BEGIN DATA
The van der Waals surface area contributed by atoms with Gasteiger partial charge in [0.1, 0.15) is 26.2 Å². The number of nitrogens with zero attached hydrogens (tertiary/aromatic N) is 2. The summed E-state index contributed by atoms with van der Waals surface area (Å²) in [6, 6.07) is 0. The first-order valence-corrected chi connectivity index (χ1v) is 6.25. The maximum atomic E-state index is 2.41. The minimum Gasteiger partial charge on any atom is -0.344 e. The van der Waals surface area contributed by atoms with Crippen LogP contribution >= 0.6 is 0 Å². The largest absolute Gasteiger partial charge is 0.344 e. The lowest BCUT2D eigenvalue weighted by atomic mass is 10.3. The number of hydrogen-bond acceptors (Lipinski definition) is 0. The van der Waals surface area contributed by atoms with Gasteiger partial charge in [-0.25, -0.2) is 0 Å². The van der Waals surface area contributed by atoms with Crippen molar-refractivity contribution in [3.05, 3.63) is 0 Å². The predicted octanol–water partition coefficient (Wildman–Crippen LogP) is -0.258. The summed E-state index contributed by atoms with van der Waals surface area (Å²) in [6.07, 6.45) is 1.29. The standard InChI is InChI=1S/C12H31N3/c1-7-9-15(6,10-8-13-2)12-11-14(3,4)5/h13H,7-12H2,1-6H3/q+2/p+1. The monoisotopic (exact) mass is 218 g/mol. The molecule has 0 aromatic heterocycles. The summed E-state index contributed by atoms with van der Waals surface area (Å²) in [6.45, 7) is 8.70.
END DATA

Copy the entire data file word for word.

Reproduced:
The van der Waals surface area contributed by atoms with Gasteiger partial charge in [0.1, 0.15) is 26.2 Å². The number of nitrogens with zero attached hydrogens (tertiary/aromatic N) is 2. The summed E-state index contributed by atoms with van der Waals surface area (Å²) in [6, 6.07) is 0. The first-order valence-corrected chi connectivity index (χ1v) is 6.25. The maximum atomic E-state index is 2.41. The minimum Gasteiger partial charge on any atom is -0.344 e. The van der Waals surface area contributed by atoms with Crippen LogP contribution >= 0.6 is 0 Å². The largest absolute Gasteiger partial charge is 0.344 e. The lowest BCUT2D eigenvalue weighted by atomic mass is 10.3. The number of hydrogen-bond acceptors (Lipinski definition) is 0. The van der Waals surface area contributed by atoms with Gasteiger partial charge in [-0.25, -0.2) is 0 Å². The van der Waals surface area contributed by atoms with Crippen molar-refractivity contribution in [3.05, 3.63) is 0 Å². The predicted octanol–water partition coefficient (Wildman–Crippen LogP) is -0.258. The summed E-state index contributed by atoms with van der Waals surface area (Å²) in [6.07, 6.45) is 1.29. The standard InChI is InChI=1S/C12H31N3/c1-7-9-15(6,10-8-13-2)12-11-14(3,4)5/h13H,7-12H2,1-6H3/q+2/p+1. The monoisotopic (exact) mass is 218 g/mol. The molecule has 0 aromatic heterocycles. The summed E-state index contributed by atoms with van der Waals surface area (Å²) in [6.45, 7) is 8.70.